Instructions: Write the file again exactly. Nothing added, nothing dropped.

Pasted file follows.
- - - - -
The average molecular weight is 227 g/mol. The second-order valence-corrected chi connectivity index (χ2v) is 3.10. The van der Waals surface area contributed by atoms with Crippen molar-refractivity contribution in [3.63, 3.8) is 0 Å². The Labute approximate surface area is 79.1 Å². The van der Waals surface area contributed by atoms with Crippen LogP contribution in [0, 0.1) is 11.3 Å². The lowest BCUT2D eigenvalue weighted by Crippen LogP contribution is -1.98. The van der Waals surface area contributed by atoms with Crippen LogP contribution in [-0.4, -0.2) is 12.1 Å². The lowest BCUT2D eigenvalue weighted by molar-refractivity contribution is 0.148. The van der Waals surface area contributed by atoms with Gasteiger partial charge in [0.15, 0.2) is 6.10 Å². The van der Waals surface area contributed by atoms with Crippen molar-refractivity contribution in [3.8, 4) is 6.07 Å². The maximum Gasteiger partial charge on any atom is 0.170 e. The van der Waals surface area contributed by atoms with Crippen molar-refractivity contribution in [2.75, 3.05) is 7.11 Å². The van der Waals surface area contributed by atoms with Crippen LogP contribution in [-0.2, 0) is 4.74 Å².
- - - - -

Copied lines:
The average molecular weight is 227 g/mol. The second-order valence-corrected chi connectivity index (χ2v) is 3.10. The van der Waals surface area contributed by atoms with Crippen molar-refractivity contribution in [3.63, 3.8) is 0 Å². The Labute approximate surface area is 79.1 Å². The van der Waals surface area contributed by atoms with Crippen LogP contribution in [0, 0.1) is 11.3 Å². The lowest BCUT2D eigenvalue weighted by Crippen LogP contribution is -1.98. The van der Waals surface area contributed by atoms with Crippen LogP contribution in [-0.4, -0.2) is 12.1 Å². The lowest BCUT2D eigenvalue weighted by molar-refractivity contribution is 0.148. The van der Waals surface area contributed by atoms with Gasteiger partial charge in [0.15, 0.2) is 6.10 Å². The van der Waals surface area contributed by atoms with Crippen molar-refractivity contribution in [3.8, 4) is 6.07 Å². The maximum Gasteiger partial charge on any atom is 0.170 e. The van der Waals surface area contributed by atoms with Crippen molar-refractivity contribution in [2.75, 3.05) is 7.11 Å². The van der Waals surface area contributed by atoms with Crippen LogP contribution in [-0.2, 0) is 4.74 Å².